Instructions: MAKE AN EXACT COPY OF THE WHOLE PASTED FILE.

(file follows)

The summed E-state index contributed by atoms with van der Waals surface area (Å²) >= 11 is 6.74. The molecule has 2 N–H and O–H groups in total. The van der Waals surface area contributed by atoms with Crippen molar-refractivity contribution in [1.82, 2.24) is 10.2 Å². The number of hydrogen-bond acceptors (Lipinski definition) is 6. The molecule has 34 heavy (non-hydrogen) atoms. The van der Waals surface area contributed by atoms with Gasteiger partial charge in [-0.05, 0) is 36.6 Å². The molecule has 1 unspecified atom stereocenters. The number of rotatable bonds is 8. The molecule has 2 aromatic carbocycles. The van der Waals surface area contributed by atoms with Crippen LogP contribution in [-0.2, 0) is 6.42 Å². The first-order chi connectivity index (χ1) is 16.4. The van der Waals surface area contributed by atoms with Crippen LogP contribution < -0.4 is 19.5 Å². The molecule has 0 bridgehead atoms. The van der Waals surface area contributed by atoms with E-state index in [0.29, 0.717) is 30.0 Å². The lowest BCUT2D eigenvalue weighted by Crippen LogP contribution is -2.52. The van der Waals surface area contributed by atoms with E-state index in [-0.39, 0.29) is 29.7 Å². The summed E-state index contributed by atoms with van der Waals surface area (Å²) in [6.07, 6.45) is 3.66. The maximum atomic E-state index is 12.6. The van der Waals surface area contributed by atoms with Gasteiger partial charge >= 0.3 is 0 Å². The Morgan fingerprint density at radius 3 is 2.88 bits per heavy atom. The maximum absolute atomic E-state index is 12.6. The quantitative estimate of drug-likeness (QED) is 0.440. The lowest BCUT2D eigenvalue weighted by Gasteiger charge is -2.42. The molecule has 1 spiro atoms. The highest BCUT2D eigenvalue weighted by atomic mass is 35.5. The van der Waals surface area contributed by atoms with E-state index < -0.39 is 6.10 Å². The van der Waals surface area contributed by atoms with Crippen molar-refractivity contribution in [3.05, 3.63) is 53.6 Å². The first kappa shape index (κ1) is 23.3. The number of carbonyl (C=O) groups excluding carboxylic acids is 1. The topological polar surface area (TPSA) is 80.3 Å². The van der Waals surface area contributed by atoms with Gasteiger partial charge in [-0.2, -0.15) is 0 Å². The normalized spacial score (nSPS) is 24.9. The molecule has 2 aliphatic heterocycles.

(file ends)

The summed E-state index contributed by atoms with van der Waals surface area (Å²) >= 11 is 6.74. The molecule has 2 N–H and O–H groups in total. The van der Waals surface area contributed by atoms with Crippen molar-refractivity contribution in [1.82, 2.24) is 10.2 Å². The number of hydrogen-bond acceptors (Lipinski definition) is 6. The molecule has 34 heavy (non-hydrogen) atoms. The van der Waals surface area contributed by atoms with Gasteiger partial charge in [-0.05, 0) is 36.6 Å². The molecule has 1 unspecified atom stereocenters. The number of rotatable bonds is 8. The molecule has 2 aromatic carbocycles. The van der Waals surface area contributed by atoms with Crippen LogP contribution in [-0.2, 0) is 6.42 Å². The first-order chi connectivity index (χ1) is 16.4. The van der Waals surface area contributed by atoms with Crippen LogP contribution < -0.4 is 19.5 Å². The molecule has 0 bridgehead atoms. The van der Waals surface area contributed by atoms with E-state index in [0.29, 0.717) is 30.0 Å². The lowest BCUT2D eigenvalue weighted by Crippen LogP contribution is -2.52. The van der Waals surface area contributed by atoms with E-state index in [-0.39, 0.29) is 29.7 Å². The summed E-state index contributed by atoms with van der Waals surface area (Å²) in [6.07, 6.45) is 3.66. The maximum atomic E-state index is 12.6. The van der Waals surface area contributed by atoms with Gasteiger partial charge >= 0.3 is 0 Å². The Morgan fingerprint density at radius 3 is 2.88 bits per heavy atom. The maximum absolute atomic E-state index is 12.6. The quantitative estimate of drug-likeness (QED) is 0.440. The lowest BCUT2D eigenvalue weighted by Gasteiger charge is -2.42. The molecule has 1 spiro atoms. The highest BCUT2D eigenvalue weighted by atomic mass is 35.5. The van der Waals surface area contributed by atoms with E-state index < -0.39 is 6.10 Å². The van der Waals surface area contributed by atoms with Crippen molar-refractivity contribution in [3.05, 3.63) is 53.6 Å². The first kappa shape index (κ1) is 23.3. The number of carbonyl (C=O) groups excluding carboxylic acids is 1. The topological polar surface area (TPSA) is 80.3 Å². The van der Waals surface area contributed by atoms with Gasteiger partial charge in [-0.2, -0.15) is 0 Å². The normalized spacial score (nSPS) is 24.9. The molecule has 2 aliphatic heterocycles.